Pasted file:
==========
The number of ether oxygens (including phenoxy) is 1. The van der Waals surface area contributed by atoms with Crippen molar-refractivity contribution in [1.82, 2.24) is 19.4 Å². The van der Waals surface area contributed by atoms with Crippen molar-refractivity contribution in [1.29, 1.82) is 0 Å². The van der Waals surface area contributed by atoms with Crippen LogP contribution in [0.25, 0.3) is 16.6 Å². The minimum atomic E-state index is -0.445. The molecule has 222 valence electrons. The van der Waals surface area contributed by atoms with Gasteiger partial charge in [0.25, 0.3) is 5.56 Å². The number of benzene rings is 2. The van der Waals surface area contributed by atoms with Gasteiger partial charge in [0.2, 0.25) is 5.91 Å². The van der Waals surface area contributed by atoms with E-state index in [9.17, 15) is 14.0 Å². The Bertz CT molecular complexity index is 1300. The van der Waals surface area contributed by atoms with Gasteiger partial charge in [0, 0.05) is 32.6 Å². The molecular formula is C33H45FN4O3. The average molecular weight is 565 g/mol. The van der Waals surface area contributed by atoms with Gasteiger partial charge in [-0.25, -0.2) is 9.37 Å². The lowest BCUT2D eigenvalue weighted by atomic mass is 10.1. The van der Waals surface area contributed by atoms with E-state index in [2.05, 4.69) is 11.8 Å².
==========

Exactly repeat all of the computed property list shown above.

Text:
The number of ether oxygens (including phenoxy) is 1. The van der Waals surface area contributed by atoms with Crippen molar-refractivity contribution in [1.82, 2.24) is 19.4 Å². The van der Waals surface area contributed by atoms with Crippen molar-refractivity contribution in [1.29, 1.82) is 0 Å². The van der Waals surface area contributed by atoms with Crippen LogP contribution in [0.25, 0.3) is 16.6 Å². The minimum atomic E-state index is -0.445. The molecule has 222 valence electrons. The van der Waals surface area contributed by atoms with Gasteiger partial charge in [0.25, 0.3) is 5.56 Å². The number of benzene rings is 2. The van der Waals surface area contributed by atoms with Gasteiger partial charge in [0.2, 0.25) is 5.91 Å². The van der Waals surface area contributed by atoms with E-state index in [9.17, 15) is 14.0 Å². The Bertz CT molecular complexity index is 1300. The van der Waals surface area contributed by atoms with Gasteiger partial charge in [0, 0.05) is 32.6 Å². The molecular formula is C33H45FN4O3. The average molecular weight is 565 g/mol. The van der Waals surface area contributed by atoms with Gasteiger partial charge in [-0.25, -0.2) is 9.37 Å². The lowest BCUT2D eigenvalue weighted by atomic mass is 10.1. The van der Waals surface area contributed by atoms with E-state index in [2.05, 4.69) is 11.8 Å².